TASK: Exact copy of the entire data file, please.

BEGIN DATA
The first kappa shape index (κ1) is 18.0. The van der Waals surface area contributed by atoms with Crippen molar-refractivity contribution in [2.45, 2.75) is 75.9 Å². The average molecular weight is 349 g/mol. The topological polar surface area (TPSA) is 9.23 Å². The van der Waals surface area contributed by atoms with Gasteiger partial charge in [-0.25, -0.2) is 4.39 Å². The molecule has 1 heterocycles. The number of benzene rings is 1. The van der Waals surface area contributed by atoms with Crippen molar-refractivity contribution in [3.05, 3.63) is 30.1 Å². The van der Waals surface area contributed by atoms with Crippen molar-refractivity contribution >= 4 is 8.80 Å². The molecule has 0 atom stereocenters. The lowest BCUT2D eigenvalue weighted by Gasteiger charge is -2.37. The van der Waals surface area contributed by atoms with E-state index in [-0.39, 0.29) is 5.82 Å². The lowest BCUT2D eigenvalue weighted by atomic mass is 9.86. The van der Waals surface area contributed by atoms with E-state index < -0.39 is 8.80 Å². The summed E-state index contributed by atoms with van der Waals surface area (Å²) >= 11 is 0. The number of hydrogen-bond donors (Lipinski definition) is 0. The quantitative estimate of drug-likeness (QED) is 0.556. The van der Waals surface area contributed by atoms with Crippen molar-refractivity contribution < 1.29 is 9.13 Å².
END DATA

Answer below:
The first kappa shape index (κ1) is 18.0. The van der Waals surface area contributed by atoms with Crippen molar-refractivity contribution in [2.45, 2.75) is 75.9 Å². The average molecular weight is 349 g/mol. The topological polar surface area (TPSA) is 9.23 Å². The van der Waals surface area contributed by atoms with Gasteiger partial charge in [-0.25, -0.2) is 4.39 Å². The molecule has 1 heterocycles. The number of benzene rings is 1. The van der Waals surface area contributed by atoms with Crippen molar-refractivity contribution in [3.05, 3.63) is 30.1 Å². The van der Waals surface area contributed by atoms with Crippen molar-refractivity contribution >= 4 is 8.80 Å². The molecule has 0 atom stereocenters. The lowest BCUT2D eigenvalue weighted by Gasteiger charge is -2.37. The van der Waals surface area contributed by atoms with E-state index in [-0.39, 0.29) is 5.82 Å². The lowest BCUT2D eigenvalue weighted by atomic mass is 9.86. The van der Waals surface area contributed by atoms with E-state index < -0.39 is 8.80 Å². The summed E-state index contributed by atoms with van der Waals surface area (Å²) >= 11 is 0. The number of hydrogen-bond donors (Lipinski definition) is 0. The quantitative estimate of drug-likeness (QED) is 0.556. The van der Waals surface area contributed by atoms with Crippen molar-refractivity contribution < 1.29 is 9.13 Å².